Karron Clarke averaged 30.0 mpg last season at the 3. That number is down to just under 20 mpg (19.8) for league play this year. A year ago, Clarke averaged 10.0 ppg; this year he's averaging 6.1 ppg in conference play. Still, Clarke is a dangerous outside shooter as he's hitting 39.1% of his three-pointers. MU can not afford to leave him open when he's in the game.
Point guard has not been the only area of concern for DePaul. Wainwright has taken the "committee" approach to the 5 as well. Marcus Heard and Keith Butler have gotten most of the minutes there, but who plays how much has varied from game to game. For the most part Wesley Green has been a non-factor, though he has displayed his considerable talent and skill on occasion.
On paper at least neither big man – Butler or Heard – should present anywhere near the kind of problems on either end of the floor that Hibbert did on Saturday or players like Herbert Hill, Watkins, Gray, or Gransberry did earlier in the season. Still, Heard is capable of knocking down mid-range shots, and Butler can be an intimidating presence on defense.
Clinkscales is the Demons' sparkplug coming off the bench. He's neither a scorer nor a shooter, but he is capable of instilling life in DePaul's offense as he showed when he had six assists in only 14 minutes against Notre Dame.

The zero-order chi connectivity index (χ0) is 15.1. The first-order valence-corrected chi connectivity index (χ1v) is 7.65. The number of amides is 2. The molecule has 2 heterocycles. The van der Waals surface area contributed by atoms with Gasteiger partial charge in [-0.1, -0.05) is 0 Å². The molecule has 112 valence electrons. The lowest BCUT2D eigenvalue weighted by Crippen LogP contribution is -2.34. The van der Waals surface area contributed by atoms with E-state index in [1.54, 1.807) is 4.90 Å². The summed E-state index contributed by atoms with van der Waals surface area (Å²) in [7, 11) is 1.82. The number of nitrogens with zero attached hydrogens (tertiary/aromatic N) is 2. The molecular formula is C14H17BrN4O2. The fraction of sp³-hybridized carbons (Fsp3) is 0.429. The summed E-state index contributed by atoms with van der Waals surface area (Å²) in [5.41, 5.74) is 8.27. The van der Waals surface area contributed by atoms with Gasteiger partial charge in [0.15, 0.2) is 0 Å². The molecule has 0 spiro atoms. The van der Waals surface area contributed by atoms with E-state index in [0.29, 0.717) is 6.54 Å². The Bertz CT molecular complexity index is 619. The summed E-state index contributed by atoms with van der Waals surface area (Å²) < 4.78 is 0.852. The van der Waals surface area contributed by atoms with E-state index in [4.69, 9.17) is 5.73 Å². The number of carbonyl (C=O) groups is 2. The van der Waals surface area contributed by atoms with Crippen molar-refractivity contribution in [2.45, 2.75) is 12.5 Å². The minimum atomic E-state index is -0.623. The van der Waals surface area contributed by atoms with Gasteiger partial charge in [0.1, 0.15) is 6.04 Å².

Overall, DePaul has been what might be called offensively challenged at times. It ranks 15th in the conference in scoring at 60.2 ppg. However, it also ranks third in scoring defense at 61.5 ppg, so this could be a low-scoring game.
The Demons are not a bad shooting team despite their low scoring average. Indeed, they rank seventh in field goal percentage (43.2%) two slots ahead of Marquette (42.6%). How can the apparent contradiction between scoring average and field goal percentage be explained? There are two answers: the Demons rank 15th in three-point percentage at 29.6%, and they are dead last in free throw percentage at 58.8%. It's difficult to score points with shooting percentages like those.
Any MU fan who is expecting an easy game should think again. First of all, it's an away game. Plus, De Paul has considerable talent as any of three players is capable of scoring 20+ points on any given night. The Demons are also athletic at all five positions.
Plus, as much criticism as critics often aim at Wainwright for his perceived slow, methodical, sometimes "plodding" offensive system, he has instilled in the program a renewed focus on defense, which allows the Demons to stay in most games. After giving up 15 points in the first five minutes against Notre Dame, the Demons held the high-scoring Irish to 51 points the rest of the way.
There are many keys to this game, too many to examine here. Suffice to say that MU must keep Chandler reasonably in check, hope Mejia continues to have difficulty scoring, and try to keep Burns from having a big game. De Paul and MU are probably fairly even on the boards, which is likely to hold true on Wednesday.
This is one of those games avid fans hate. It's a game you're expected to win, but the opponent is better than many think. This will be a close game, probably decided in the last three minutes of play. My guess is many, maybe even most, MU fans would take a one-point win and run with it. A second consecutive loss, even if they're both on the road, is no way to prepare for the conference tournament, and Coach Crean and his players are well aware of that.
**Eric Silver, aka "Silver Warrior" is a frequent contributor for MarquetteHoops.com and is also a contributing writer for CHN, College Hoops Network.